当前位置: 天水网 >  时尚 >  美女聊微信,太现实太露骨! > 正文

美女聊微信,太现实太露骨!

天水网-时尚 来源:嗨浪小视频 时间:17-09-13 449条评论

新媒体管家

  

请点手指上面 

 添加好友

President Franklin D. Roosevelt died on April 12, 1945, after leading the United States through much of the Great Depression and World War II. Roosevelt had suffered from polio and had helped found and strongly supported the March of Dimes to fight that crippling disease, so the ten-cent piece was an obvious way of honoring a president popular for his war leadership.[1][2] On May 3, Louisiana Representative James Hobson Morrison introduced a bill for a Roosevelt dime.[3] On May 17, Treasury Secretary Henry Morgenthau Jr. announced that the Mercury dime (also known as the Winged Liberty dime) would be replaced by a new coin depicting Roosevelt, to go into circulation about the end of the year.[4] Approximately 90 percent of the letters received by Stuart Mosher, editor of The Numismatist (the journal of the American Numismatic Association) were supportive of the change, but he himself was not, arguing that the Mercury design was beautiful and that the limited space on the dime would not do justice to Roosevelt; he advocated a commemorative silver dollar instead.[5] Others objected that despite his merits, Roosevelt had not earned a place alongside Lincoln, Washington and Jefferson, the only presidents honored on the circulating coinage to that point.[6] As the Mercury design, first coined in 1916, had been struck for at least 25 years, it could be changed under the law by the Bureau of the Mint. No congressional action was required, though the committees of each house with jurisdiction over the coinage were informed.[7] Creating the new design was the responsibility of Chief Engraver John R. Sinnock, who had been in his position since 1925.[8] Much of the work in preparing the new coin was done by Sinnock's assistant, later chief engraver Gilroy Roberts.[9] In early October 1945, Sinnock submitted models to Assistant Director of the Mint F. Leland Howard (then acting as director), who transmitted them to the Commission of Fine Arts. This commission reviews coin designs because it was tasked by a 1921 executive order by President Warren G. Harding with rendering advisory opinions on public artwork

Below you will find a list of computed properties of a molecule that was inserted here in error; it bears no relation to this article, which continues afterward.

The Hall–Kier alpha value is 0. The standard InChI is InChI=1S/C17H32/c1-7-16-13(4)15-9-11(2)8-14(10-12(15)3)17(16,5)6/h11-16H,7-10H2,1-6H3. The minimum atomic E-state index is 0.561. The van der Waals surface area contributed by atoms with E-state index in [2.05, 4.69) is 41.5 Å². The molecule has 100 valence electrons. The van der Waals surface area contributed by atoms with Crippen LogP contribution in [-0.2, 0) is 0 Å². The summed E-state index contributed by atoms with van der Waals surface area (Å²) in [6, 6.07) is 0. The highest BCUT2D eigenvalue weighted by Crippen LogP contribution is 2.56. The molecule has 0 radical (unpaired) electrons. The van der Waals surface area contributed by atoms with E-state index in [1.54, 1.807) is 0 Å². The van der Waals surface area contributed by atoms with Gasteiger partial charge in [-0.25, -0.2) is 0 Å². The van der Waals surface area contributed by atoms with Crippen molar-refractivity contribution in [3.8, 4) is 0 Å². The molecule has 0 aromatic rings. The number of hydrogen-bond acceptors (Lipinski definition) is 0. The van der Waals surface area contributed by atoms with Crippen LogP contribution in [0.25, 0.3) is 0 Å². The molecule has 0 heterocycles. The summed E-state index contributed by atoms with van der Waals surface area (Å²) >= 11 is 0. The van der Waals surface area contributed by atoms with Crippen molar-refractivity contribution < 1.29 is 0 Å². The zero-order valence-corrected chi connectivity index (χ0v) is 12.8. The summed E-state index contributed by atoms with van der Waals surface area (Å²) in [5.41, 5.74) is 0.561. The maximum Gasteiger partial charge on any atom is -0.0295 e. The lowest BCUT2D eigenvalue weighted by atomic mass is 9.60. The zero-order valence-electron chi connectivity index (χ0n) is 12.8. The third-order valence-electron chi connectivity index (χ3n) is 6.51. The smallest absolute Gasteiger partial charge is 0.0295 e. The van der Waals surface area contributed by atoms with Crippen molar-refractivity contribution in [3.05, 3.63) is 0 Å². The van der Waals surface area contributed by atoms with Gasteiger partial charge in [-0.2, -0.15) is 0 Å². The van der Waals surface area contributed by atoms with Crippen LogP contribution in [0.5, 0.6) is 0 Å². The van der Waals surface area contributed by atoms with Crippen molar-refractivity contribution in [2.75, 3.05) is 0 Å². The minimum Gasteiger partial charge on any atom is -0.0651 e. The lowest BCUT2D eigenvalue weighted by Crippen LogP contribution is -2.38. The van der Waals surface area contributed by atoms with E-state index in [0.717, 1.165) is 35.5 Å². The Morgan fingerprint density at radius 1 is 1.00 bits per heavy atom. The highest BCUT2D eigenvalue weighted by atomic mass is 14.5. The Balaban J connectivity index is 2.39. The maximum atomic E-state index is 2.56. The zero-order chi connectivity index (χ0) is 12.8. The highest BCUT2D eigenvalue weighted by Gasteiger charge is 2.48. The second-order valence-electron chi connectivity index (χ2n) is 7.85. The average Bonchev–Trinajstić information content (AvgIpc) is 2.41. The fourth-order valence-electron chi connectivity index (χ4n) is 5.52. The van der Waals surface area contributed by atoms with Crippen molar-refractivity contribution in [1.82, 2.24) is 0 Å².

标签:

返回天水网首页

(责任编辑:网络小编)

猜您喜欢